Video: Oliver Wyman’s Terry Stone on Who Will Win in the New Healthcare Economy

In Idea 10 of Oliver Wyman’s “Ten Ideas” compendium, Health & Life Sciences Managing Partner Terry Stone explores how encouraging consumers to make healthier choices will yield big savings and better outcomes. “If the industry could figure out how to do that at scale, backed by the enormous market power of employers and the government,” she writes in “Help Patients to Help Themselves,” “the impact would be measured not just in dollars (roughly half of healthcare costs are related to lifestyle choices) but in years of better living across the population.”

If accomplished, Oliver Wyman estimates the United States could save nearly $500 billion in healthcare costs. That’s more than 15 percent of the $3 trillion health market, as illustrated by the graphic below. Highlights Stone in the video above: “The player in the market that can best help the consumer feel like they give them better value, better guidance and advice, and ultimately make them feel like a more empowered consumer will ultimately be the player who will win in the new healthcare market.”

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In the News: Intel Health Interviews Allscripts SVP for Population Health Martha Thorne

Christopher Tackett with the Intel Health & Life Sciences blog recently sat down with Martha Thorne, the Senior Vice President and General Manager for Population Health at Allscripts, to discuss the importance of electronic health records and data security and the growing trend toward population health. Above is a video clip of the interview. Read the full interview here. Below is an excerpt from her remarks on trends in population health and analytics:

Population health is a really broad category. It’s like describing the finance category with many applications underneath. We view population health the same way. There are a variety of different aspects of population health, but, ultimately, what it drives down to is providing a way of managing your patients, your consumers, in helping to improve the health status. First thing we have to do is understand what the current state is. We also need to understand how we’re now going to deliver a way to impact that current state and do it in a cost effective way. What we’re starting to see is information being delivered to providers, and then providers can take on a lot of different forms. It might be health coaches. It might be care navigators. It might be physician providers. It could be the surgeons. But we’re finding ways to deliver information at the point of care and where it makes the most sense, so that data could impact that health behavior of the patients.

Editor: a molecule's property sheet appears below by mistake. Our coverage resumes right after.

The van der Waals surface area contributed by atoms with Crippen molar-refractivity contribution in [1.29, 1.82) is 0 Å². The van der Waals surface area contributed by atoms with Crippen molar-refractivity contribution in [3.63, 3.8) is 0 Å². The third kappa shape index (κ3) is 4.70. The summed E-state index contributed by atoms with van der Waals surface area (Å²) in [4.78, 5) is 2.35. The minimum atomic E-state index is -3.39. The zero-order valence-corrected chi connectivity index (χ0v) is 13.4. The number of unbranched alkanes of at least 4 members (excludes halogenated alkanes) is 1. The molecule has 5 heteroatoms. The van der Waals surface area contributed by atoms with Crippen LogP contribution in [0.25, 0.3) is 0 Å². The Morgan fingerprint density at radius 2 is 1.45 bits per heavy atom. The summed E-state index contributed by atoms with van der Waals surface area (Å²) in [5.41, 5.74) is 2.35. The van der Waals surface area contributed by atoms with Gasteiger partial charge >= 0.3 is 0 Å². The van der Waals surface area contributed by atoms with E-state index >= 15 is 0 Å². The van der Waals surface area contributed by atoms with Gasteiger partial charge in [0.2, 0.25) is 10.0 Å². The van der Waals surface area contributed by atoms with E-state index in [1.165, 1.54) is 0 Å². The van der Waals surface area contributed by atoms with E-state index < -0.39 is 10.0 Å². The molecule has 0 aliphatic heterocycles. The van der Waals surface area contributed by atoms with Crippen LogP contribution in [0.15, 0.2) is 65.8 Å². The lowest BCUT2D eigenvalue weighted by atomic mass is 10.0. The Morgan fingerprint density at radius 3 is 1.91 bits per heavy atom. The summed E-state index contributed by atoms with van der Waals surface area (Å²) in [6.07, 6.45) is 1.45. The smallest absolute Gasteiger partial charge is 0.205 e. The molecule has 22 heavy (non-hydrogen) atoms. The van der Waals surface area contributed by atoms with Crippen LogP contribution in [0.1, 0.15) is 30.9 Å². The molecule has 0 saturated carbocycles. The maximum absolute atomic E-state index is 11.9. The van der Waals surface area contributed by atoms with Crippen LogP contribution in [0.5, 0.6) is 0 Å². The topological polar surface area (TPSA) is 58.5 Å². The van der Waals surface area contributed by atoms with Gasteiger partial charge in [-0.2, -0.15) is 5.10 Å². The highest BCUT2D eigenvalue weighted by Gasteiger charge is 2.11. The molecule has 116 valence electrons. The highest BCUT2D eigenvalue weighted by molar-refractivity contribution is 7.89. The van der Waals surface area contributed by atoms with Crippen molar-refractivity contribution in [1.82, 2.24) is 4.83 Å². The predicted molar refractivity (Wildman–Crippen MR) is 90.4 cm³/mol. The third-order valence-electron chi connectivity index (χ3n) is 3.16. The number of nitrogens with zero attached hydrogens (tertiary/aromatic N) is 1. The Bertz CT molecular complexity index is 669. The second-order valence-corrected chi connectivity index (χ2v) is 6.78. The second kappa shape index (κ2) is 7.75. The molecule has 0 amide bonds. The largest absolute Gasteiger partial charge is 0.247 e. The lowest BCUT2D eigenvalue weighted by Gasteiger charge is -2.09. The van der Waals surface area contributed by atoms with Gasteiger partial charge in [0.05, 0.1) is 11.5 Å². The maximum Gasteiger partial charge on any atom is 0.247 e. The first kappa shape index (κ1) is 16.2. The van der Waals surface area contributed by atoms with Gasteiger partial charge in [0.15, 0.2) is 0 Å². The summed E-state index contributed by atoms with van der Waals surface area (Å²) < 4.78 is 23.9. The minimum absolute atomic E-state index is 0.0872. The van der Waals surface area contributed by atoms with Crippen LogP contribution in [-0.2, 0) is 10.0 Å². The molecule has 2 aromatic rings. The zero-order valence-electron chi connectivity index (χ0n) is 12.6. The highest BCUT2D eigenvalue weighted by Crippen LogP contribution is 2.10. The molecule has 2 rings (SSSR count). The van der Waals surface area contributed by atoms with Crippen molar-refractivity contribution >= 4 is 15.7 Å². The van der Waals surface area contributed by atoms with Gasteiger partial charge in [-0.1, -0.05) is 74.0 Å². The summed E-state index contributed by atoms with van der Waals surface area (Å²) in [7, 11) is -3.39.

Consumer Experience: Leading-Edge Brands Across Industries Rethink the Whole Customer Journey

The second edition of “Ten Ideas from Oliver Wyman” represents the firm’s latest thinking on what it takes for companies to remain relevant to their customers. In the article “Innovate the Experience, Not Just the Product,” Randall Stone, the director of experience innovation, and Rick Wise, the Chief Executive Officer, of Oliver Wyman’s Lippincott brand advisory practice, point out how today’s product innovations, and the growth they create, are often incremental, narrow, and fleeting. Across an array of industries, including healthcare, companies are realizing that redesigning the customer experience – not just traditional product features – is the best way to differentiate their brand and grow. See below how companies, such as health insurance company Oscar, are reimagining the customer experience by introducing innovations that surround the core offer, which can range from enhancements to completely new avenues of growth (click to enlarge):

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Rock Health Video: Omada Health’s Sean Duffy on Designing a Digital Health Company

Stanford Medicine X Video: Utah’s Dr. Vivian Lee on Power of “Fresh Eyes Put in the Right Environment”

Video: Kaiser Permanente Interviews Robin Guenther on Sustainable Design in Healthcare

ICYMI: WIRED Health 2015 Highlights

WIRED Health 2015 was held April 24 in London, bringing together more than 20 industry-leading speakers plus a selection of startups and growth-stage companies working in the fields of medical technology, software, and services. The event was designed to showcase disruptive thinking and innovation in a range of disciplines, from diagnostics and neuroscience to data-driven healthcare and new material sciences helping to re-build the human body. Speakers included Adam Gazzaley, founding director of the Neuroscience Imaging Center, on how video games are the future of medicine and education; Oxford Nanopore CTO Clive Brown on how his company’s USB stick-sized DNA sequencer will enable an “internet of living things;” and Neuroelectrics’ Ana Maiques on her company’s headgear designed to monitor the brain and help patients recover from strokes, epilepsy, and depression.

ICYMI: StartUp Health Now Features Lisa Suennen on State of Digital Health Accelerators

Venture capitalist and digital health expert Lisa Suennen shares the highlights from her report on the state of digital health accelerators published by the California HealthCare Foundation. Read the full report here. Access the full StartUp Health Now video podcast series here.

Video: Bootstrapping in America Talks to Livongo CEO Glen Tullman

Video: Healthcare Providers on How Analytics Can Improve Care

In this video posted on Optum’s “Health Care Conversation” blog, Dr. Grace Terrell, Cornerstone Health Care CEO and advisor to the Oliver Wyman Health Innovation Center, shares how her team is using data to identify gaps in care and opportunities for engagement. Other providers offer additional examples of how new healthcare analytics tools are changing clinical and business models.